Dictionary games

WOULD a dictionary be used only to check new words? If so, the motivation can be quite low to use it regularly as a prime language learning resource. In one instance, a teacher advised a student whose work was riddled with spelling errors and word misuse to consult a dictionary whenever in doubt. The student's astonishing reply: "But professor, I'm never in doubt."

Continue Reading

Selecting a dictionary

VISUALS give way to a world of increasing text for the beginning tweens. It’s a time when they are likely to ask for text-rich materials to avoid being viewed as a mere child. However, with increasing text comes new words and meanings which must be sourced and understood. It is in this context, a good and relevant dictionary comes into play.

Continue Reading

Junk mail to good use

JUNK MAIL is unsolicited commercial mail. We receive quite a bit of it regularly, and it generally ends up in the waste bin. But is there a way to extract some value from it from the perspective of learning and parenting? Improve your children's language skills and add to their general knowledge through association to their environment 


What You Will Need

  • Junk mails

  • Time 


If you have been through your children’s English paper (from Primary 3 onwards), you would notice a section called “Stimulus Graphics MCQ”. Most times, the content relates to what I would call practical English and general knowledge eg invitation to an opening, news of events, announcements, launches, lucky draws, etc.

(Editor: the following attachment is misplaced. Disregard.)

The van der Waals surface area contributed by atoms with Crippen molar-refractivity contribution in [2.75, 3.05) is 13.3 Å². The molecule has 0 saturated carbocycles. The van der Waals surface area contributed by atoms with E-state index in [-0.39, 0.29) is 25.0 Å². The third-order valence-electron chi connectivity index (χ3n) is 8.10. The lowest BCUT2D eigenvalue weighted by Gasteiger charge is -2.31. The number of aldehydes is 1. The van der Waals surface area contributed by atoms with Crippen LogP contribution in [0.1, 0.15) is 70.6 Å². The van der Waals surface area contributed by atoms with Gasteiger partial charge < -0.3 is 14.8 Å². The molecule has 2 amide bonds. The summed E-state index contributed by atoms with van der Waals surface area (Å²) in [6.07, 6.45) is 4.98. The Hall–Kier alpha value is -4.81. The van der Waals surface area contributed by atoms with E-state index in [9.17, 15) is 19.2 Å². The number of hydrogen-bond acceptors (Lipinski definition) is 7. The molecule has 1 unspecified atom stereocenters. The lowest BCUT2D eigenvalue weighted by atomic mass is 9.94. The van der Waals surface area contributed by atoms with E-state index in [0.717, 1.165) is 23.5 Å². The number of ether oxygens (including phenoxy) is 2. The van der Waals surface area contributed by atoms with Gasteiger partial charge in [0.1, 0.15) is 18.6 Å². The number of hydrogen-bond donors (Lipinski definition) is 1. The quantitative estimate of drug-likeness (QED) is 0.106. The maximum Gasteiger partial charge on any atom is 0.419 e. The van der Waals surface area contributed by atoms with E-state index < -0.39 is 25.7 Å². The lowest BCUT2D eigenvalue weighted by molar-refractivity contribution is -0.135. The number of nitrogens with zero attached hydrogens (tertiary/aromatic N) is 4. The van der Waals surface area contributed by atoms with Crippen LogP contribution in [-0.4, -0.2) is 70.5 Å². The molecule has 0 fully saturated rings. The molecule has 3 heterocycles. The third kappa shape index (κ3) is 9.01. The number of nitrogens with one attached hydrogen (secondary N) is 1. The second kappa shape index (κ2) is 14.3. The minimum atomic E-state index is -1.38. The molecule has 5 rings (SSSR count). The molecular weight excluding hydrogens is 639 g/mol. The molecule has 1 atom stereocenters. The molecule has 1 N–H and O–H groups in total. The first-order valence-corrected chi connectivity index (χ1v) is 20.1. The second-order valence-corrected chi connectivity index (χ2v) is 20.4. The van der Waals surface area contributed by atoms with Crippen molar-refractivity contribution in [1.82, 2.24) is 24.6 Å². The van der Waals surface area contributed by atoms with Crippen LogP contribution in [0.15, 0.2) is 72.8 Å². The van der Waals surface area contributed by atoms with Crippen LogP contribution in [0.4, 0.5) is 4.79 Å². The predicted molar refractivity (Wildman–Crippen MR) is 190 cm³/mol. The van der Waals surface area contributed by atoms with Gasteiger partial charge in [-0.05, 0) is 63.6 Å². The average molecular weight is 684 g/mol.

Once, my son had a topic about insurance – there was jargon like premiums, coverage and beneficiaries. Needless to say, he did not do well.
In reality, it is not difficult to score in this section. Simply expose your children to such content as often as you can. You need not source very hard. Most time your letterbox would be invaded by such content ranging from brochures on property, household services, marketing materials from different brand owners, donations, invitations to launches, etc. Hand them to your children, let them go through to brief as well as ‘advise’ you on the course of actions, if any. You will be surprised at their willing response as it would make them feel valued, involved and grown-up.  Hear them explain and you will be amazed at how such a level of engagement could become a learning opportunity. In fact, if well deployed, it becomes a conversational piece where your child will learn beyond the content of the material.


  • Zero





Tough questions: Aims of school examinations




A recent news report touched on the issue of tough school examinations that appeared to result in high student failure rates. In contrast, national examinations like the PSLE appeared to be easier.  A former primary school Level Head, Albert Koh currently teaches in a secondary school.  In this article, he gives his perspective on examinations, discussing their roles, and differentiating school examinations from national type.

Continue Reading